It’s increasingly looking like the US and Israel may be in for a frostier four years to come compared to the close and highly coordinated prior state of relations with the Trump administration, in which it should be recalled Tel Aviv got its wish on everything from Washington’s recognition of Jerusalem as the capital, to acknowledged sovereignty over the Golan Heights.
Israeli leadership and the public is voicing increased frustration at the fact that Joe Biden has yet to pick up the phone and talk to Benjamin Netanyahu, as NBC reports late this week:
“In his first three weeks in office, President Joe Biden has made a flurry of phone calls to American allies around the world, including the leaders of Canada, Britain, France and Japan.
But one close American ally’s leader has so far been left conspicuously off the new president’s call list: Israeli Prime Minister Benjamin Netanyahu.“
Israeli media is now rife with speculation over what this means for the future of Israeli-US relations even while Washington continues shelling out billions in foreign aid to its number one Mideast ally.
“Biden and his aides aim to tell Netanyahu, ‘You’re nothing special,”http://feedproxy.google.com/” geopolitical analyst Yossi Melman wrote in the Israeli daily Haaretz. “http://feedproxy.google.com/”The personal connection and chemistry you had with Donald Trump not only fail to advance your standing in Washington, they’re an obstacle.”http://feedproxy.google.com/”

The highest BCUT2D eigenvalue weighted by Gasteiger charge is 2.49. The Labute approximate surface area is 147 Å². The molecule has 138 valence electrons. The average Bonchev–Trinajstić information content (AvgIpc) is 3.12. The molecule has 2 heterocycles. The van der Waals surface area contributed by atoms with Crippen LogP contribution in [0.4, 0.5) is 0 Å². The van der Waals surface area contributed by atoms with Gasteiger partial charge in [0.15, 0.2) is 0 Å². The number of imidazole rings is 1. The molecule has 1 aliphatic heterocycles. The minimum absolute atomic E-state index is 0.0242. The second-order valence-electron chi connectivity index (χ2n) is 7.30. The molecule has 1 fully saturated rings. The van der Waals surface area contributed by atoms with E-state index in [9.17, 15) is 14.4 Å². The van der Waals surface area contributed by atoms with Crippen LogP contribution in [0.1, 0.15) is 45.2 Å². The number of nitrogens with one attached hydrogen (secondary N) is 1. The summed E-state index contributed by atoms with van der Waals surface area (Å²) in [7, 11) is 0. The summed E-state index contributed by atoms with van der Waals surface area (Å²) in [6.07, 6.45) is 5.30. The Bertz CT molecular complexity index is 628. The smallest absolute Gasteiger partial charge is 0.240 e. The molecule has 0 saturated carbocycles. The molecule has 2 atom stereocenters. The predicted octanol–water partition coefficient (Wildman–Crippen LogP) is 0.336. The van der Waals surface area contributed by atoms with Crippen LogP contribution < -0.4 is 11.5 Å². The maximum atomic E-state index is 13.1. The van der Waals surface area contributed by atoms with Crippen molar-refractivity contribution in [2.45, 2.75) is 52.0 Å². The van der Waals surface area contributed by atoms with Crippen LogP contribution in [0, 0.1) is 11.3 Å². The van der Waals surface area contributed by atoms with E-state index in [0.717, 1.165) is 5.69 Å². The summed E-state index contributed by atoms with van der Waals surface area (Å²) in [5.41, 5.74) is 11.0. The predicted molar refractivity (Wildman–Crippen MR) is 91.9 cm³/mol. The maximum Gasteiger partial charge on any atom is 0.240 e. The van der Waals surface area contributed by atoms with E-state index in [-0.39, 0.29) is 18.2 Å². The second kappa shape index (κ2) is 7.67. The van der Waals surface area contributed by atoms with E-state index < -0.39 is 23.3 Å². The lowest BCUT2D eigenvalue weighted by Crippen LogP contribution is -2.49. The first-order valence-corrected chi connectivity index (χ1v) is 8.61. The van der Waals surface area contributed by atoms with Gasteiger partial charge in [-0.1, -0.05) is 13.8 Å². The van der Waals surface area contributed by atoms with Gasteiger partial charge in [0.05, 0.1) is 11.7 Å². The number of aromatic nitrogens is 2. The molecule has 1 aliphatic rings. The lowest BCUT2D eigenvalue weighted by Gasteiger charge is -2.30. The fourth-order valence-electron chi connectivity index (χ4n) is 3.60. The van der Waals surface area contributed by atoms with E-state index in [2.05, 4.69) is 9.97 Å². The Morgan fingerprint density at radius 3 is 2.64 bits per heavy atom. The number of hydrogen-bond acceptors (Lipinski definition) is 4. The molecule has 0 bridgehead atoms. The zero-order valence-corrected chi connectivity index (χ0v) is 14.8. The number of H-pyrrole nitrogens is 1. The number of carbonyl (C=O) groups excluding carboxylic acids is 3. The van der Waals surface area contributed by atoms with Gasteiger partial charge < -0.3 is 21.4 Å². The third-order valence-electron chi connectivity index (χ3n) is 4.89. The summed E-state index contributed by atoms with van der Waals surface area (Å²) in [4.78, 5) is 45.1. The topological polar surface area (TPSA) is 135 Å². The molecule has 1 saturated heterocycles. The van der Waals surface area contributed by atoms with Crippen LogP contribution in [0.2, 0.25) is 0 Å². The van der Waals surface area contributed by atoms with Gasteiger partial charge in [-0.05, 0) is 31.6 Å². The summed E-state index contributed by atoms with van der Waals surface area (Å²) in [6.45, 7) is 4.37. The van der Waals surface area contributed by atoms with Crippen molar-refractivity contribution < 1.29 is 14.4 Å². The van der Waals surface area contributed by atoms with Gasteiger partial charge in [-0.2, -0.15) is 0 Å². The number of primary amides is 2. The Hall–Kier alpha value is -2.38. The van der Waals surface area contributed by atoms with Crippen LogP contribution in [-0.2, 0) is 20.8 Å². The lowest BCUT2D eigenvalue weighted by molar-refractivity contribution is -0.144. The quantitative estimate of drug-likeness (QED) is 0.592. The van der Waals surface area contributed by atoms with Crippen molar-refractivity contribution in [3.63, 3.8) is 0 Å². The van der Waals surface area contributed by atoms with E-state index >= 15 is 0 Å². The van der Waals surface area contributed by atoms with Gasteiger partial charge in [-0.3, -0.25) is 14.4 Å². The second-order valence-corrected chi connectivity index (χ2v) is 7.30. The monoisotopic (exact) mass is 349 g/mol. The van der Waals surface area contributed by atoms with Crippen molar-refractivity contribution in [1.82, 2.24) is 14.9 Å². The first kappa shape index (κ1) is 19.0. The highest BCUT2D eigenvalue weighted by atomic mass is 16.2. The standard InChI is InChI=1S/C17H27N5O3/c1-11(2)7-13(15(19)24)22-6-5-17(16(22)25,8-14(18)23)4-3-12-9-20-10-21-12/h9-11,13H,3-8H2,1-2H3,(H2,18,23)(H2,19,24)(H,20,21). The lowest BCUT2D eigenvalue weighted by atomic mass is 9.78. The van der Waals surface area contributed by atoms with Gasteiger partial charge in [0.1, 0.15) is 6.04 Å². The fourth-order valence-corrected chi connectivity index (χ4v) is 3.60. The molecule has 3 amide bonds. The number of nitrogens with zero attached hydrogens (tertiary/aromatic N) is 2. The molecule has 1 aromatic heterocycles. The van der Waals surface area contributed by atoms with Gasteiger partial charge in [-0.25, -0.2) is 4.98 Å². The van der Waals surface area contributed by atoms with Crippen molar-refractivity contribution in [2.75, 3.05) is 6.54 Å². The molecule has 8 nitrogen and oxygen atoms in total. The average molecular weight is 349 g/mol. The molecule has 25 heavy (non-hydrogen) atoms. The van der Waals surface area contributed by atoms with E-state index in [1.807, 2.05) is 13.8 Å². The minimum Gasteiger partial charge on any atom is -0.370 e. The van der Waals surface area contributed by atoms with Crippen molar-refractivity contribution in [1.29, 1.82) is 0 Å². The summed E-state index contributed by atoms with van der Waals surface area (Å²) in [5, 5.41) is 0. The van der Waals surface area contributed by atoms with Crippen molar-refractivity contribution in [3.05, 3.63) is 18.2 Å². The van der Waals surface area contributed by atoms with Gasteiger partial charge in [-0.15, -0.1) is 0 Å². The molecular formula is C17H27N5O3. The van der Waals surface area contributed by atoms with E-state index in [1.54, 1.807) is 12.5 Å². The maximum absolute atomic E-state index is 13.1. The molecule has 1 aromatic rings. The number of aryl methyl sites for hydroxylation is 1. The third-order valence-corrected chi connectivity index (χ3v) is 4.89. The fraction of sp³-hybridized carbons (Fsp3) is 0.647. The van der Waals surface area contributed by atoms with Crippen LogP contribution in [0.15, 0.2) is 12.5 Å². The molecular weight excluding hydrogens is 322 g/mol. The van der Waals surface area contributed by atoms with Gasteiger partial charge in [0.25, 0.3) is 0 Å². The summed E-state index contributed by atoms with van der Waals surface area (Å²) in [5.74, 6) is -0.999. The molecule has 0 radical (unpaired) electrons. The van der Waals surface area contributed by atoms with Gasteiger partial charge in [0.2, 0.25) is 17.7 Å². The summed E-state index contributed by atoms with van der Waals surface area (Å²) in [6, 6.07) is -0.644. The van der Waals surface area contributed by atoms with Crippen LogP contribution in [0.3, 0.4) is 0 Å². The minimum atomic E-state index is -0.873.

And the further irony, Melman points out, is that Netanyahu has over the same period had no less than three phone calls from Vladimir Putin.
In response to the reports the former US ambassador to Israel Dan Shapiro, who served under the prior Obama-Biden administration, said, “There’s no reason for any drama” and that likely Biden will pick up the phone soon.
However, other pundits are noting it as a clear rebuke. A former Israel consul-general, Dani Dayan, told NBC for example:
“It’s a clear sign of displeasure from President Biden with the fact that Prime Minister Netanyahu was perceived in Washington for the last 12 years as almost a card-carrying member of the Republican Party.”
Long-term policy on Israel from the new administration remains unclear, however Biden’s Secretary of State has previously indicated the US will continue to uphold some of Trump’s more controversial moves regarding the close regional ally, most notably continuing to recognize Jerusalem as Israel’s capital and keeping the American embassy there.
Meanwhile, on Thursday the White House was pressed on the matter. “US President Joe Biden plans to speak with Israeli leader Benjamin Netanyahu soon, the White House said on Thursday without providing a date,” the press secretary responded, according to Reuters.